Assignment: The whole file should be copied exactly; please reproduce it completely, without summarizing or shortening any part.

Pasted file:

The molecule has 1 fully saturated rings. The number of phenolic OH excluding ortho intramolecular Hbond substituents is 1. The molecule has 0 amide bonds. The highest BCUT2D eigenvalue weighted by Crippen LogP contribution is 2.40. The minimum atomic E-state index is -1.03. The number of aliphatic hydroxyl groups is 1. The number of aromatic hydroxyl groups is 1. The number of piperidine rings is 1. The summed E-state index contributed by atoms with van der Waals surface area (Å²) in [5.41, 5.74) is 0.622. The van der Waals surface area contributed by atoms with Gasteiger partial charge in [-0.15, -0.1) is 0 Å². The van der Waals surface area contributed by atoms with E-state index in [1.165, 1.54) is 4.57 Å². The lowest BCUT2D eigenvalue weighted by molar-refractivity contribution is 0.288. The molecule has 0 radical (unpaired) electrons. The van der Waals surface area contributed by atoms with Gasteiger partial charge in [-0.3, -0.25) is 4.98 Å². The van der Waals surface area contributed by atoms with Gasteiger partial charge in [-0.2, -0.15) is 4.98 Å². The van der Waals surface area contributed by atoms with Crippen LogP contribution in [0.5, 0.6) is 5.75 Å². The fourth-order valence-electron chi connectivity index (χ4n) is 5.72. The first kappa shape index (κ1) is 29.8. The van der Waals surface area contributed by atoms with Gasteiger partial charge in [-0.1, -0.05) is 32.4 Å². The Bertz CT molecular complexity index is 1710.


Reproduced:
The molecule has 1 fully saturated rings. The number of phenolic OH excluding ortho intramolecular Hbond substituents is 1. The molecule has 0 amide bonds. The highest BCUT2D eigenvalue weighted by Crippen LogP contribution is 2.40. The minimum atomic E-state index is -1.03. The number of aliphatic hydroxyl groups is 1. The number of aromatic hydroxyl groups is 1. The number of piperidine rings is 1. The summed E-state index contributed by atoms with van der Waals surface area (Å²) in [5.41, 5.74) is 0.622. The van der Waals surface area contributed by atoms with Gasteiger partial charge in [-0.15, -0.1) is 0 Å². The van der Waals surface area contributed by atoms with E-state index in [1.165, 1.54) is 4.57 Å². The lowest BCUT2D eigenvalue weighted by molar-refractivity contribution is 0.288. The molecule has 0 radical (unpaired) electrons. The van der Waals surface area contributed by atoms with Gasteiger partial charge in [-0.3, -0.25) is 4.98 Å². The van der Waals surface area contributed by atoms with Gasteiger partial charge in [-0.2, -0.15) is 4.98 Å². The van der Waals surface area contributed by atoms with Crippen LogP contribution in [0.5, 0.6) is 5.75 Å². The fourth-order valence-electron chi connectivity index (χ4n) is 5.72. The first kappa shape index (κ1) is 29.8. The van der Waals surface area contributed by atoms with Gasteiger partial charge in [-0.1, -0.05) is 32.4 Å². The Bertz CT molecular complexity index is 1710.